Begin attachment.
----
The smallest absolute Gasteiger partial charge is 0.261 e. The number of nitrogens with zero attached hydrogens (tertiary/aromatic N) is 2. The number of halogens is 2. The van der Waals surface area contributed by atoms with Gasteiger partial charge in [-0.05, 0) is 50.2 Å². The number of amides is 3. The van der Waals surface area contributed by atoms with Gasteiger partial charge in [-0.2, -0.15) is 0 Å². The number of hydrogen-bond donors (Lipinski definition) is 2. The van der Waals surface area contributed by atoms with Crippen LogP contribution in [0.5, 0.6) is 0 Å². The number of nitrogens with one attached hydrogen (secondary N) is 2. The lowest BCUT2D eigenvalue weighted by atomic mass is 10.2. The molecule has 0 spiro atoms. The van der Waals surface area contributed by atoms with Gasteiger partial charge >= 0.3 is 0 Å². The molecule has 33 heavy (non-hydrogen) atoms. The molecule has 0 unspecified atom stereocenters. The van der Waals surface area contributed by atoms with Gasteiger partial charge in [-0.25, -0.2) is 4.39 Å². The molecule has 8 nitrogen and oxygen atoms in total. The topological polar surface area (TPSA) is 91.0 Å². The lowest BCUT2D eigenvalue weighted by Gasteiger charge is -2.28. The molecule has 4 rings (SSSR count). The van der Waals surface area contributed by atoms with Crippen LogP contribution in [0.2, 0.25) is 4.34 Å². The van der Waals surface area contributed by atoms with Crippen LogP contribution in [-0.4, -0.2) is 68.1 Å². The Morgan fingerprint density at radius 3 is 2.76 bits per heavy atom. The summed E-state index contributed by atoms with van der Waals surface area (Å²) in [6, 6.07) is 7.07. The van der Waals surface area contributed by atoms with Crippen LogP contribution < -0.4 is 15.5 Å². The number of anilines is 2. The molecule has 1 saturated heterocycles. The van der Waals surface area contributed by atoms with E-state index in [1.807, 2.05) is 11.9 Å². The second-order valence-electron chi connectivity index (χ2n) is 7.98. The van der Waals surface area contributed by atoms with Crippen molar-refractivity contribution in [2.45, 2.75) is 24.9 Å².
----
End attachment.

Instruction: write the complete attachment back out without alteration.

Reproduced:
The smallest absolute Gasteiger partial charge is 0.261 e. The number of nitrogens with zero attached hydrogens (tertiary/aromatic N) is 2. The number of halogens is 2. The van der Waals surface area contributed by atoms with Gasteiger partial charge in [-0.05, 0) is 50.2 Å². The number of amides is 3. The van der Waals surface area contributed by atoms with Gasteiger partial charge in [-0.2, -0.15) is 0 Å². The number of hydrogen-bond donors (Lipinski definition) is 2. The van der Waals surface area contributed by atoms with Crippen LogP contribution in [0.5, 0.6) is 0 Å². The number of nitrogens with one attached hydrogen (secondary N) is 2. The lowest BCUT2D eigenvalue weighted by atomic mass is 10.2. The molecule has 0 spiro atoms. The van der Waals surface area contributed by atoms with Gasteiger partial charge >= 0.3 is 0 Å². The molecule has 33 heavy (non-hydrogen) atoms. The molecule has 0 unspecified atom stereocenters. The van der Waals surface area contributed by atoms with Gasteiger partial charge in [-0.25, -0.2) is 4.39 Å². The molecule has 8 nitrogen and oxygen atoms in total. The topological polar surface area (TPSA) is 91.0 Å². The lowest BCUT2D eigenvalue weighted by Gasteiger charge is -2.28. The molecule has 4 rings (SSSR count). The van der Waals surface area contributed by atoms with Crippen LogP contribution in [0.2, 0.25) is 4.34 Å². The van der Waals surface area contributed by atoms with Crippen LogP contribution in [-0.4, -0.2) is 68.1 Å². The Morgan fingerprint density at radius 3 is 2.76 bits per heavy atom. The summed E-state index contributed by atoms with van der Waals surface area (Å²) in [6, 6.07) is 7.07. The van der Waals surface area contributed by atoms with Crippen LogP contribution < -0.4 is 15.5 Å². The number of anilines is 2. The molecule has 1 saturated heterocycles. The van der Waals surface area contributed by atoms with E-state index in [1.807, 2.05) is 11.9 Å². The second-order valence-electron chi connectivity index (χ2n) is 7.98. The van der Waals surface area contributed by atoms with Crippen molar-refractivity contribution in [2.45, 2.75) is 24.9 Å².